Let $X$ be the real line with the usual topology. Then clearly $C(X) = c = X$ and on the other hand $X = 2^{\aleph_0}$. Now my question is as in the title: Is there a Tychonoff space $X$ of cardinality not of the form $2^\alpha$ such that $C(X) = X$ (where $C(X)$ is the set of all real valued continuous functions on $X$). Any reference or help would be appreciated.
2 Answers
The answer is yes.
Let $\kappa$ be any singular strong limit cardinal of uncountable cofinality, such as the cardinal $\beth_{\omega_1}$ for a specific example, and let $X=\kappa+1$, the ordinals up to and including $\kappa$ itself. Under the order topology, this is a compact Hausdorff space. Note that $X=\kappa\neq 2^\alpha$ for any $\alpha$, since $\kappa$ is a strong limit cardinal. But meanwhile, every continuous function $f:X\to\mathbb{R}$ is eventually constant, in order that it is continuous at the final point $\kappa$, because it has uncountable cofinality. So every function in $C(X)$ is determined by a restriction of it $f\upharpoonright\gamma:\gamma\to\mathbb{R}$ for some $\gamma\lt\kappa$. Since $\kappa$ is a strong limit, there are only $\kappa$ many such restricted functions, and so $C(X)=\kappa=X$, as desired.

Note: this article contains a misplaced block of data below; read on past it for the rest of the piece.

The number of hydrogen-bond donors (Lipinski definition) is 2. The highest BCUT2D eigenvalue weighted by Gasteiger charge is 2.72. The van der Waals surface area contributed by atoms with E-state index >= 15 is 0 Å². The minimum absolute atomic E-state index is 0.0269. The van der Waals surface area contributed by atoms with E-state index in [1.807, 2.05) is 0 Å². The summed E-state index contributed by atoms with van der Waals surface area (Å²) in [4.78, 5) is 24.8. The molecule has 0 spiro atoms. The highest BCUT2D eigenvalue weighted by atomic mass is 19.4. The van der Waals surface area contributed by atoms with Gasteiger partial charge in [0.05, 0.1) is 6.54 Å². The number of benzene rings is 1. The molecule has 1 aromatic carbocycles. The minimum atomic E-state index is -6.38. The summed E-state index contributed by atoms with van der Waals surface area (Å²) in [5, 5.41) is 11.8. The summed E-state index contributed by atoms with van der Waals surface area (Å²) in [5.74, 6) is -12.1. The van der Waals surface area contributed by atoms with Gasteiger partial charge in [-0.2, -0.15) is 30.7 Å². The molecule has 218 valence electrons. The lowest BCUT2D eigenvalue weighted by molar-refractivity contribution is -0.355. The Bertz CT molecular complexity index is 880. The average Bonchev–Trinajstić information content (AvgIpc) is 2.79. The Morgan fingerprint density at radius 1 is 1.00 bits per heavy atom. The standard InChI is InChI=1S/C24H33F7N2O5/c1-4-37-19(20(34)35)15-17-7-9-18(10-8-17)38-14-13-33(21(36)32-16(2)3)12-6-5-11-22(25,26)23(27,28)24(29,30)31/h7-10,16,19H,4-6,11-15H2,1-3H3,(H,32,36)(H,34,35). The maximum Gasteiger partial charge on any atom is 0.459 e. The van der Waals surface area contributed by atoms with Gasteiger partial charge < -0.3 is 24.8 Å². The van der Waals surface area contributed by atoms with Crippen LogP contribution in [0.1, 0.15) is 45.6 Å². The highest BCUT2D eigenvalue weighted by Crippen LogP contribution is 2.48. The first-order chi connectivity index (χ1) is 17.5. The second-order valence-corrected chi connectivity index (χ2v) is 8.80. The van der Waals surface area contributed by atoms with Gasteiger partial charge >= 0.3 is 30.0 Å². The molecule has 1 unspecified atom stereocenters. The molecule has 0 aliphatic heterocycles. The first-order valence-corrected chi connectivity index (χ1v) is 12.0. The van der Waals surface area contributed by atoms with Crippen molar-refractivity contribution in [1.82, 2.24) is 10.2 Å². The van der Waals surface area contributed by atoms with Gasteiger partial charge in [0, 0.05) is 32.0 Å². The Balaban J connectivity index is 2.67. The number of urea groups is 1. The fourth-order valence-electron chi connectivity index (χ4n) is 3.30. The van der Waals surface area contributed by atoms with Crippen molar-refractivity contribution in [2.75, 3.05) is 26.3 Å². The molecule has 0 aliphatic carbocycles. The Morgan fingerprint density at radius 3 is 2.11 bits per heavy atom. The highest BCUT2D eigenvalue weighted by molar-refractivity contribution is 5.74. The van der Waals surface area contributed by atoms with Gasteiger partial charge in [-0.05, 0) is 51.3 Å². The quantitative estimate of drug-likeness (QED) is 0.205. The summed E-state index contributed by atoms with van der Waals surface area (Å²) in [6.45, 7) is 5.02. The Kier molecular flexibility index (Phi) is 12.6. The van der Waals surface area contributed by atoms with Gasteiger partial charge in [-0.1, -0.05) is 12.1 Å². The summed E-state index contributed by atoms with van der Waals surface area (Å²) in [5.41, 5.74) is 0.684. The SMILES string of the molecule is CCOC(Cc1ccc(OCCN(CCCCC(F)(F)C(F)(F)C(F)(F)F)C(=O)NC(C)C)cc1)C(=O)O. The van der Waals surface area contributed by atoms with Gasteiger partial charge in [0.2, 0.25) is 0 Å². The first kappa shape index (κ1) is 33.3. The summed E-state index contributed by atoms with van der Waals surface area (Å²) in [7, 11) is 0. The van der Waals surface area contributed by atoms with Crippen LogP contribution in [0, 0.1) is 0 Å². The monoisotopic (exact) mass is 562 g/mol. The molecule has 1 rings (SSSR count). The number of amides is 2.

Update. If the GCH fails in a convenient way, we can make a much smaller example. Suppose $2^\omega=\omega_1$ and $2^{\omega_1}\gt\omega_2$, and let $X=\omega_2+1$. This is a compact Hausdorff space of size $\omega_2$. Notice that any continuous function $f:X\to\mathbb{R}$ is eventually constant and indeed takes at most countably many distinct values (since otherwise we can find a point $\gamma$ of cofinality $\omega_1$ with $f\upharpoonright\gamma$ not eventually constant, which will violate continuity at $\gamma$.) It follows that $C(X)$ has size $\omega_2^\omega$, which has size $\omega_2$ under our assumptions. So this is a case where $C(X)=X=\omega_2$, but $\omega_2\neq 2^\alpha$ for any $\alpha$.

$\begingroup$ +1 Nice. If $Y = \kappa$ ($\kappa$ as above) then what is the cardinality of $C(Y)$? Is it $\kappa$ !? $\endgroup$– user37834Commented Sep 14, 2013 at 13:52